Naïve CB CD8+ T cells rapidly gained effector activity including expression of IFN-γ, TNF-α, and perforin in the tumor microenvironment. We observed similar percentages of IFN-γ–secreting CD8+ TILs in the CB and PB groups, whereas the percentage of TNF-α–secreting and perforin-expressing CD8+ TILs was significantly higher in the CB group. In contrast to the cytotoxic CD8+ T-cell bias in the CB TILs, a preponderance of CD4+ TILs was observed in the PB group with a relative bias toward suppressive Th2 and T-regulatory cells. Although CD8+ TILs may primarily mediate cytotoxic antitumor effects, the Th1/Th2 balance of CD4+ TILs is also important in mediating tumor-specific immune responses.41-45 In general, immune deviation toward Th1 effectors mediates an antitumor response, whereas Th2 responses prevent tumor rejection. The relative skewing of Th1/Th2 intratumoral balance toward Th1 in the CB TILs is noteworthy, because this occurred despite the fact that naïve CB CD4+ T cells are reported to be physiologically biased toward Th2, produce lower levels of IFN-γ than adult naïve T cells in vitro, and are hypermethylated at cytosine guanine dinucleotide and non-cytosine guanine dinucleotide sites within the IFN-γ promoter.4 This therefore suggests that CB CD4+ T cells can rapidly mature into Th1 effectors in the tumor microenvironment. Similarly, despite the immune-tolerant ontogeny of fetus,5,6 the CD8+ T cell/CD4+ T-regulatory balance was significantly skewed toward CD8+ T cells in the CB TILs. The immunosuppressive role of FoxP3+ regulatory T cells as a crucial tumor immune-evading mechanism is well established.46-49 In a meta-analysis of TILs in cancer sections, although CD3+ and CD8+ TILs were associated with good prognosis and improved survival, the CD8+/FoxP3+ ratio produced a more impressive hazard ratio compared with CD3+ or CD8+ TILs alone.50 The enhanced GVL effect after infusion of CD4+CD25+ regulatory T cell-depleted donor lymphocytes has been demonstrated further, indicating immune-evading role of T-regulatory cells following allogeneic transplantation.51 Thus, Th1 CD4+ T cells may synergize with tumor infiltrating CD8+ cytotoxic effectors to enhance antitumor effects after transfer of CB T cells, whereas the relative Th2 bias and increased number of tumor-infiltrating T-regulatory cells in the PB group may impair tumor rejection in this model.
The mechanisms by which CB T cells are recruited to the tumor, proliferate preferentially in the tumor microenvironment, and mediate enhanced antitumor effects in this model remain to be elucidated, and this will require further work. CB CD8+ T cells are predominantly CCR7high compared with a mix of CCR7high and CCR7lowCD8+ T cells in the PB. The CD8+ T cells homing into the tumor in both the CB and PB groups were CCR7high, whereas CCR7lowCD8+ T cells from the PB group remained in circulation. It is thus possible that high expression of chemokine receptor CCR7 in CB CD8+ T cells may facilitate enhanced tumor homing. We therefore plan to optimize disruption of CCR7 receptor in the CB T cells using the CRISPR/Cas9 system to more closely define the role of CCR7 receptor in tumor homing.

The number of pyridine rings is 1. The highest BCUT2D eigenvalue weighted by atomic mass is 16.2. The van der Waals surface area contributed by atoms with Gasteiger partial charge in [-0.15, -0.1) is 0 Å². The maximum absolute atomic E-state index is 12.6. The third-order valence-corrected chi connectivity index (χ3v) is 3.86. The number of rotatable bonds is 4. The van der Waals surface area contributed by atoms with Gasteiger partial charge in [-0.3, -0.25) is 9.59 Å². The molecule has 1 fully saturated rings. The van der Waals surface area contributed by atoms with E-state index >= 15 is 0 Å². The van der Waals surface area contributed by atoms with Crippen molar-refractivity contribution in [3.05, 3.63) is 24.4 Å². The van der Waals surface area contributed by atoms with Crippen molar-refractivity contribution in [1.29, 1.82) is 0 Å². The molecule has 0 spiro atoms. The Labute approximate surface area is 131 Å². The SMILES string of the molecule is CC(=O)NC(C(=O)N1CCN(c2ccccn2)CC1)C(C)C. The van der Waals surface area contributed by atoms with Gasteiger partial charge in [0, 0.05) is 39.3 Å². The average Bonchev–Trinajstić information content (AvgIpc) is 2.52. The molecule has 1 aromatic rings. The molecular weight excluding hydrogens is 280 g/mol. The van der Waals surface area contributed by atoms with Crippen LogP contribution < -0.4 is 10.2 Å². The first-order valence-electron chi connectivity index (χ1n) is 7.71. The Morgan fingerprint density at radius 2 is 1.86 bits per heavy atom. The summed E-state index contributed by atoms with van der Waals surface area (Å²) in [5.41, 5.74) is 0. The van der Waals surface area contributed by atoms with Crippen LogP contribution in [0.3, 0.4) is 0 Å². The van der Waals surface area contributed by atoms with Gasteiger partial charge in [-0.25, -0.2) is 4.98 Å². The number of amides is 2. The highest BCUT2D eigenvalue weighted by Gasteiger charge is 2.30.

More broadly, there is growing evidence that fetal and adult T cells are functionally distinct populations with different gene expression profiles arising from different ontogenic populations of hematopoietic stem cells.52,53 Our as yet unpublished results indicate that the early adaptive immune system derived after T-replete CBT recapitulates a distinct molecular program of fetal ontogeny. Thus, these ontogenic differences between CB and PB T cells may not only endow CB T cells with the ability to rapidly reconstitute in the lymphopenic host following CBT,11 but may also confer CB T cells with the ability to rapidly infiltrate the tumor and activate and differentiate in the tumor microenvironment.
In summary, CB T cells mediate more potent antitumor effects than adult T cells in this B-cell lymphoma model through enhanced recruitment of naïve CB T cells (particularly CB CD8+ T cells), prompt induction of memory effector differentiation, and gain of cytotoxic effector functions in the tumor microenvironment. The findings that CB T cells mediated an enhanced GVL effect without exhibiting xenoreactivity parallel the clinical situation in humans where CBT may exert a powerful GVL effect yet with reduced rates of GVHD. Our work thus supports omission or minimization of serotherapy from the preparative regimens of CBT recipients for high-risk hematologic malignancies to enhance T cell-mediated GVL. Although we recognize the limitations in extrapolating from this model system to the clinical setting and that other immune cells such as natural killer cells following CB grafts may also mediate a GVL effect,54,55 these findings nonetheless provide a mechanistic insight into how CB T cells may mediate the potent GVL effects observed after T-replete CBT.
The online version of this article contains a data supplement.
The publication costs of this article were defrayed in part by page charge payment. Therefore, and solely to indicate this fact, this article is hereby marked “advertisement” in accordance with 18 USC section 1734.
The authors thank Nick Davies, Mike Blundell, and the staff at University College London Biological Services for assistance with animal handling and Dale Moulding for assistance with Image J analysis.
This work was supported by Bloodwise (Leukaemia and Lymphoma Research), the Olivia Hodson Cancer fund, Great Ormond Street Hospital Children's Charity, and National Institute for Health Research Biomedical Research Centre at Great Ormond Street Hospital.
Contribution: P.H., W.Q., I.R., K.G., S.Q., A.S., P.A., and P.V. designed research; P.H. and I.R. performed experiments; P.H. analyzed the data and performed statistical analysis; and P.H., W.Q., P.A., and P.V. wrote the manuscript.
Conflict-of-interest disclosure: The authors declare no competing financial interests.
Correspondence: Prashant Hiwarkar, Department of Haematology and Bone Marrow transplantation, Birmingham Children’s Hospital, Steelhouse Lane, Birmingham B4 6NH, United Kingdom; e-mail: firstname.lastname@example.org.
P.A. and P.V. contributed equally to this work.